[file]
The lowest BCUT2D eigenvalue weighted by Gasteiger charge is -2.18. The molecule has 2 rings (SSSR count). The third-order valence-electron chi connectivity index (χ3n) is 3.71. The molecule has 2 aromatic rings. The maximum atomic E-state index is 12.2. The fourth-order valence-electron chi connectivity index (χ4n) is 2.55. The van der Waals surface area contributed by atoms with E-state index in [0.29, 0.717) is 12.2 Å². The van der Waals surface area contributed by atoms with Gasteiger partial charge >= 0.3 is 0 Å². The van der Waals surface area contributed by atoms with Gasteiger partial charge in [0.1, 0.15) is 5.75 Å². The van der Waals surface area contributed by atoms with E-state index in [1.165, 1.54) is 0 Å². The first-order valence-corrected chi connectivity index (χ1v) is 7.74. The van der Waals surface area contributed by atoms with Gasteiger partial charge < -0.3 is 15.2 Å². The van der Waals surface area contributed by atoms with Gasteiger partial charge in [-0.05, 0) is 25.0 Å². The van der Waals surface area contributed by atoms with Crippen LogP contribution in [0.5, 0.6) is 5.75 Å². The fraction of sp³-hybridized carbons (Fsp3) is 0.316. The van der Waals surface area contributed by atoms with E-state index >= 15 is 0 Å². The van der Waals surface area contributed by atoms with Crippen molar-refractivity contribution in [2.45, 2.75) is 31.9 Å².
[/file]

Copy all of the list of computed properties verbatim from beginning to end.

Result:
The lowest BCUT2D eigenvalue weighted by Gasteiger charge is -2.18. The molecule has 2 rings (SSSR count). The third-order valence-electron chi connectivity index (χ3n) is 3.71. The molecule has 2 aromatic rings. The maximum atomic E-state index is 12.2. The fourth-order valence-electron chi connectivity index (χ4n) is 2.55. The van der Waals surface area contributed by atoms with E-state index in [0.29, 0.717) is 12.2 Å². The van der Waals surface area contributed by atoms with Gasteiger partial charge >= 0.3 is 0 Å². The van der Waals surface area contributed by atoms with Gasteiger partial charge in [0.1, 0.15) is 5.75 Å². The van der Waals surface area contributed by atoms with E-state index in [1.165, 1.54) is 0 Å². The first-order valence-corrected chi connectivity index (χ1v) is 7.74. The van der Waals surface area contributed by atoms with Gasteiger partial charge < -0.3 is 15.2 Å². The van der Waals surface area contributed by atoms with Gasteiger partial charge in [-0.05, 0) is 25.0 Å². The van der Waals surface area contributed by atoms with Crippen LogP contribution in [0.5, 0.6) is 5.75 Å². The fraction of sp³-hybridized carbons (Fsp3) is 0.316. The van der Waals surface area contributed by atoms with E-state index >= 15 is 0 Å². The van der Waals surface area contributed by atoms with Crippen molar-refractivity contribution in [2.45, 2.75) is 31.9 Å².